First, because ID discussions have a habit of turning into discussions about materialism versus the alternatives. Uncommon Descent expressly throws down the gauntlet to materialism, and I think most of the Telic Thoughts contributors take a skeptical view of what passes for materialism nowadays. Kuttner and Rosenblum hardly spend any time talking about materialism (indeed, they seem to spend more time talking about George Berkeley and Idealism), but it's not hard to see why. The number quantum physics did on the reigning conception of the material was anything but kind.
Second, because ID often requires an understanding of minds at least in the abstract, and it's hard to find a topic more related to minds than consciousness itself. Even though Quantum Enigma does little more than admit to there being a seeming relation between minds and reality – though doing so in a very conservative way, stressing that said realm leaves the scientific and enters the metaphysical quickly – the questions they raise are worth serious consideration.
Third, and most importantly, is this. As I mentioned at the start of the review, Kuttner and Rosenblum strongly imply that part of the reason for writing their book is because they aren't satisfied with a perceived downplaying of quantum physics by their peers due to worries that the laity (those poor, common folk) may come to the wrong (as in, opposing) metaphysical conclusions. The authors contend that they are writing their book in part to combat unwarranted manipulations of scientific data by the irresponsible – such as (I would assume) the movie What The Bleep Do We Know, at this point rather legendary for its mixing of quantum physics with New Age mysticism in what's viewed as (and I'd personally agree) an irresponsible way.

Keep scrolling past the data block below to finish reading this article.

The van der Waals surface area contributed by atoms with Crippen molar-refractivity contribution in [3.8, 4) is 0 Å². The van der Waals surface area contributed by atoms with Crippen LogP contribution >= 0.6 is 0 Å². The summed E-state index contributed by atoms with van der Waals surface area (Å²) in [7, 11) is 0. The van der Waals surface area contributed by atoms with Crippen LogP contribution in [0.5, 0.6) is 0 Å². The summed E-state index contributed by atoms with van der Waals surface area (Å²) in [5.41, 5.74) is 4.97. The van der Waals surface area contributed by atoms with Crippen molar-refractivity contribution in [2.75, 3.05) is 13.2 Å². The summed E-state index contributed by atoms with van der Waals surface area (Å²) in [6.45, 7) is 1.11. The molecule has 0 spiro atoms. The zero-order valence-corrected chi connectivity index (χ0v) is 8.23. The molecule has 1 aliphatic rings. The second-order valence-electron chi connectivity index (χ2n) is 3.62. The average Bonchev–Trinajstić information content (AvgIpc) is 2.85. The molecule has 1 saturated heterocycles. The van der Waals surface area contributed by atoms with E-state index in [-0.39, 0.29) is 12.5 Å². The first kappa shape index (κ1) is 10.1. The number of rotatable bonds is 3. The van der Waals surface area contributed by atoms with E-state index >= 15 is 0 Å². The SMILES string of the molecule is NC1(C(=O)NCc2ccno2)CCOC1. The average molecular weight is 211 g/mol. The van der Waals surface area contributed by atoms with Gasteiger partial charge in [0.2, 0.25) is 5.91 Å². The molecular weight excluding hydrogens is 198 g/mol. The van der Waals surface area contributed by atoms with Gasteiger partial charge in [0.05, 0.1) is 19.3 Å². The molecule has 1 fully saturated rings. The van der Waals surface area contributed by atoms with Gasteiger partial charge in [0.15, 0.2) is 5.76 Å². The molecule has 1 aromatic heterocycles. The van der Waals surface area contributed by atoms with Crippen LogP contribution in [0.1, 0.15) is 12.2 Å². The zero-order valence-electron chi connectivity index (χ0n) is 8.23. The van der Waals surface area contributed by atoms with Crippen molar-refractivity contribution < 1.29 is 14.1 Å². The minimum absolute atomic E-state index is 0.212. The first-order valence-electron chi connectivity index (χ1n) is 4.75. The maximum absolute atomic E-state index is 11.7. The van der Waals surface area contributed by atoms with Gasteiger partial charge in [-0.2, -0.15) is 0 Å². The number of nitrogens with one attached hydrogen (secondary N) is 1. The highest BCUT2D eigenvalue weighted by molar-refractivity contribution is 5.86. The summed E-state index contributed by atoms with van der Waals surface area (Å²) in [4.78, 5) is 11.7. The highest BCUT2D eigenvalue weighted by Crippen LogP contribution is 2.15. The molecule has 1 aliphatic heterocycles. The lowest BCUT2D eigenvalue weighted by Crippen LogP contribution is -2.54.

To their credit, the authors go out of their way not only to explain the basic strangeness of quantum physics, the experiments which demonstrate such, and the 'encounter' with consciousness – but also to avoid pushing any particular interpretation or understanding on the reader. They give a brief overview of nine interpretations of the results, explain why they find them either unsatisfactory or reinforcing the encounter they discuss, but otherwise push nothing. If only this standard were adhered to, I truly believe there would be no ID controversy.
But let's say we acknowledge the types of experiments mentioned in Quantum Enigma. Let's say we even acknowledge that there is, or may be, a link between the quantum world and questions of mind and consciousness. Then what? In honor of what I see as the spirit of the book, I'm happy to tell you: Decide for yourself.
Maybe John Hopkins Professor and astrophysicist Richard Conn Henry is right when he claims we live in a Mental Universe, echoing George Berkeley.
Maybe physicist Henry Stapp is right to insist on what he calls 'Quantum Interactive Dualism', and that philosophers and scientists outside of physics have been operating under a false view of reality (classical mechanics, apparently) for decades.
Maybe Roger Penrose and Stuart Hameroff are on to something about the link between quantum physics and the mind. For my part, I can't even figure out if Alexander Wendt's meanderings about teleology qualify as an intelligent design perspective.
Of course, you can't mention Penrose/Hameroff without Max Tegmark – not just because he's the most well-known critic of P/H's theory, but because of his suggestion that mathematical formulas create reality, or something along those lines.
Of course, as theoretical physicists John D. Barrow mentions, once you're dealing with so many universes you have to wonder if you're in the real thing, or a simulation. Philosophers Nick Bostrom and David Chalmers admit it's a possibility.
Or maybe information is the fundamental building block of reality. Or physicist Casey Blood is right that there are no particles. Or physicist / almost-mystic David Bohm was right about non-locality, implicate order, and other things or none of the above or multiple of the above or…
Really, who knows. With so many possibilities, conjectures, and suggestions, maybe those intellectuals were right to not want to let the cat out of the box/bag.